Think of your most successful event — from an F&B perspective. Chances are, it was the one in which you established strong communication with the catering team.

“The best events we ever did for clients had an open rapport between the client and myself,” says Thomas Maguire, CMP, director of national catering and video-conferencing for Marriott International. “The events that didn't go well tended to be events when the client held back information or didn't lay all the cards on the table.” In those situations, Maguire says, the catering staff is shooting at a target hoping it doesn't move.

  1. Ask for proposals, not menus

    When meeting planners ask for proposals, they send an immediate signal to the catering manager that they are professionals. Give the hotel your budget range, and ask for three proposals within the range.

    “It's very hard to send proposals without knowing what the budget is,” Maguire says. “I would ask for a range of where their budget might be, and some people wouldn't tell me. Then I'd send out proposals, and the client would call back and say, ‘You know what? You're way high.’ What's way high?”

  2. Communicate alternate meal needs early in the process

    Maguire recently worked with a group that, two days before a simultaneous meeting at 97 locations, requested a specific number of kosher meals at each site. A request like that is a recipe for a disaster. If people have dietary restrictions, let the hotel know well in advance.

  3. Share your history and purpose

    What is your group's taste? What was served at past programs? Keep track of past events, what was served, and how it was received. This can help the caterer head off problems or come up with ideas.

    “Your history is very important to us,” Maguire says. “The more you share with us, the more we can do to make the meeting successful.”

    Also, communicate the purpose of the event. Is it a business meeting? A social event? “If you have an opening reception for 400 people who have never met each other, the hotel needs to know that,” Maguire says. “It helps shape the proposal.”

  4. Determine right away how you're going to be billed

    “Is it consumption? Is it guarantee? Piece-by-piece, person-by-person? Is it inclusive pricing, or will an 18 percent service charge be added, plus an 8 percent sales tax?” Maguire asks. If he were a meeting planner, Maguire would ask for inclusive pricing for all events, because taxes and other fees can be very confusing to calculate on your own.

  5. Agree on a final cutoff date for guarantee numbers

    “Don't play games with the guarantee numbers,” Maguire says. “You don't want to run out of food. And remember that hotels generally can handle 5 percent above the guarantee.”

  6. Meet the banquet chef

    This is a big one. “Ask to meet the chef. Not the executive chef. You want the banquet chef,” Maguire says. “When I was a banquet chef and had to meet with the client, I immediately had to take ownership. It wasn't just meals flying across my kitchen. I always went the extra mile with people I had met.”

  7. Be open and honest, and expect the same in return

    Your event will be better if you're open with the catering staff. Tell them your challenges, your budget, your hot buttons, what has worked in the past and what hasn't.

    Ask for candid assessments of the hotel staff's ability in return. “You've got to keep in mind the level of service and experience at the property,” Maguire says. “Ask: ‘What are the limitations of your staff?’ You have to know that. That will help you know what the experience will be like for your guests.”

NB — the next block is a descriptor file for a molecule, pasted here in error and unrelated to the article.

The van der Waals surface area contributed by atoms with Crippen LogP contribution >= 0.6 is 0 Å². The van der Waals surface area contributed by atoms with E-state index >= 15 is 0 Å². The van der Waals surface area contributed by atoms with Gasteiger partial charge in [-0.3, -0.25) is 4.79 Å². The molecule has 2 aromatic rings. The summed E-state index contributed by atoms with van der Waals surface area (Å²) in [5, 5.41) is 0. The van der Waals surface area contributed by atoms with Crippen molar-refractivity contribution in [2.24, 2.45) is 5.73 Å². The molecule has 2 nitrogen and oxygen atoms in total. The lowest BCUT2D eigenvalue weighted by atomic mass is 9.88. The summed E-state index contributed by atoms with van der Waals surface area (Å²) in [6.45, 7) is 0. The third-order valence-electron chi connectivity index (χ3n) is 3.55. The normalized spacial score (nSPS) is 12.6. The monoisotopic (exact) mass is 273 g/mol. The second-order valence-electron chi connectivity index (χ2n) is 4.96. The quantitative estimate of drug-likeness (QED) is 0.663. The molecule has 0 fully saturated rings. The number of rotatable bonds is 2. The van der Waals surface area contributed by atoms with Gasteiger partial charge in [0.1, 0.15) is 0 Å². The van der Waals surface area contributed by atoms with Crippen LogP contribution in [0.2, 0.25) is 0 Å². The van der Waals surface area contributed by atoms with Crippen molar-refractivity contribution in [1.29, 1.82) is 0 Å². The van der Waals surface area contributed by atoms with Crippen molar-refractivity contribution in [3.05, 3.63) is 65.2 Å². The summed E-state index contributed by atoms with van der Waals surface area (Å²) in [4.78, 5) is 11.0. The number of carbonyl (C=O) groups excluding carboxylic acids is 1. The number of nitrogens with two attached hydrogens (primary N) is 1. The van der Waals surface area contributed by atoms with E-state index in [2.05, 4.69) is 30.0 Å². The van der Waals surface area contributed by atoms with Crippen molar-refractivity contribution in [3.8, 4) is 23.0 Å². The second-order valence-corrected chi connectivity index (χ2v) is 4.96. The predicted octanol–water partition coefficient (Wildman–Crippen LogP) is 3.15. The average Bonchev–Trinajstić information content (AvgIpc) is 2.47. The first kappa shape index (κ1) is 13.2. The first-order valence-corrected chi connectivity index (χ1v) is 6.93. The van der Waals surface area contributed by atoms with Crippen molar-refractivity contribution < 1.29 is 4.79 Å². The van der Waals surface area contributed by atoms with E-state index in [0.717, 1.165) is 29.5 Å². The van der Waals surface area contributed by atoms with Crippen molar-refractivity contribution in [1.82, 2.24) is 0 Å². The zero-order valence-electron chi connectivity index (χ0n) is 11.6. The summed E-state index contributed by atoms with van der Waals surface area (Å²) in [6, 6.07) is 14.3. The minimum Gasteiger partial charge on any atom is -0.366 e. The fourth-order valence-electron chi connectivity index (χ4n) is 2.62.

8. Communicate your time budget

    How much time do your guests have to eat? That is a direct link to what a hotel should be serving. “If you have an hour-and-a-half program after a five-course dinner, you're in for a long night,” says Maguire, who adds that alternatives can speed up your courses. For example, an appetizer can be served with the salad, and instead of serving cheesecake while the program starts, have pastries on a tray in the middle of the table.

  9. Inquire about a hotel's special services

    When booking, know the hours of operation for room services and restaurants. If you have an afternoon speaker arriving at 10:30 a.m., for example, it's good to know whether she will be able to get a meal at the hotel before she has to leave for the convention center.

  10. Demand that the catering manager or banquet chef hold meetings with the wait staff

    This is request crucial. In good catering operations, a meeting of this sort takes place before every meal. The meeting topics include information about the group; what will be happening during the meal and timing of the evening; details about the menu; and special issues, such as how many vegetarian meals the chef has available.

  11. Leave no evidence

    Hors d'oeuvres that leave you with a pile of debris on your napkin — sticks, picks, tails — are out. “Leaving people with a handful of garbage is probably not a good idea,” Maguire says.

  12. Keep in mind, it's not easy for hotels to react to trends

    Customers are driving trends in hotels regarding food, says Maguire. Customers see something done in restaurants, or they see a food trend overseas, and they want it offered at their next meeting.

“We see a lot of influences from other countries,” Maguire says. “Cuban, Asian influences are creeping into what hotels are offering, for example.

“It's very difficult for hotels to change over banquet menus midstream. It takes a long time to do, and it's very expensive. When you see a freestanding restaurant doing fusion cooking, it's easy for them to do it. We (hotels) are usually the last to catch the curve because of the expense associated with it.”

Larry Keltto is editor of CMI's sister publication, Religious Conference Manager.